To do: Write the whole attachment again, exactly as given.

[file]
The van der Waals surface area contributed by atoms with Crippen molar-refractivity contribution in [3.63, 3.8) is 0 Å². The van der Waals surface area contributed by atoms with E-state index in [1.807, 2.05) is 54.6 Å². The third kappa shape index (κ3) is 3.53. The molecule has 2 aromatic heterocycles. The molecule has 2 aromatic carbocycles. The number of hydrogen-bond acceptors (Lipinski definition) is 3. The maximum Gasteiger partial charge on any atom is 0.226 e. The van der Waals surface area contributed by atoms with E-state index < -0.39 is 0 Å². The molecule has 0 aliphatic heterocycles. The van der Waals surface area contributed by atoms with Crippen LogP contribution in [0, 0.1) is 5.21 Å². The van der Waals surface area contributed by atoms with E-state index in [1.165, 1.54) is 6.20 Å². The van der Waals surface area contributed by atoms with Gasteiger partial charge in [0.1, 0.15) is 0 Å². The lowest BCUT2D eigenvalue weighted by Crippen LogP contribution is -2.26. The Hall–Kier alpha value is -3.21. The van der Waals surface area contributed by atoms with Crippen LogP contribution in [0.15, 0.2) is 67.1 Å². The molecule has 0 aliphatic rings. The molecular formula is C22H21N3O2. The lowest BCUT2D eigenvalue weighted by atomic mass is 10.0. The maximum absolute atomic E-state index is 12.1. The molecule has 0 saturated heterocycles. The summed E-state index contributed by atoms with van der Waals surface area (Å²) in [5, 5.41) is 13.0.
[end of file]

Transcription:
The van der Waals surface area contributed by atoms with Crippen molar-refractivity contribution in [3.63, 3.8) is 0 Å². The van der Waals surface area contributed by atoms with E-state index in [1.807, 2.05) is 54.6 Å². The third kappa shape index (κ3) is 3.53. The molecule has 2 aromatic heterocycles. The molecule has 2 aromatic carbocycles. The number of hydrogen-bond acceptors (Lipinski definition) is 3. The maximum Gasteiger partial charge on any atom is 0.226 e. The van der Waals surface area contributed by atoms with E-state index < -0.39 is 0 Å². The molecule has 0 aliphatic heterocycles. The van der Waals surface area contributed by atoms with Crippen LogP contribution in [0, 0.1) is 5.21 Å². The van der Waals surface area contributed by atoms with E-state index in [1.165, 1.54) is 6.20 Å². The van der Waals surface area contributed by atoms with Gasteiger partial charge in [0.1, 0.15) is 0 Å². The lowest BCUT2D eigenvalue weighted by Crippen LogP contribution is -2.26. The Hall–Kier alpha value is -3.21. The van der Waals surface area contributed by atoms with Crippen LogP contribution in [0.15, 0.2) is 67.1 Å². The molecule has 0 aliphatic rings. The molecular formula is C22H21N3O2. The lowest BCUT2D eigenvalue weighted by atomic mass is 10.0. The maximum absolute atomic E-state index is 12.1. The molecule has 0 saturated heterocycles. The summed E-state index contributed by atoms with van der Waals surface area (Å²) in [5, 5.41) is 13.0.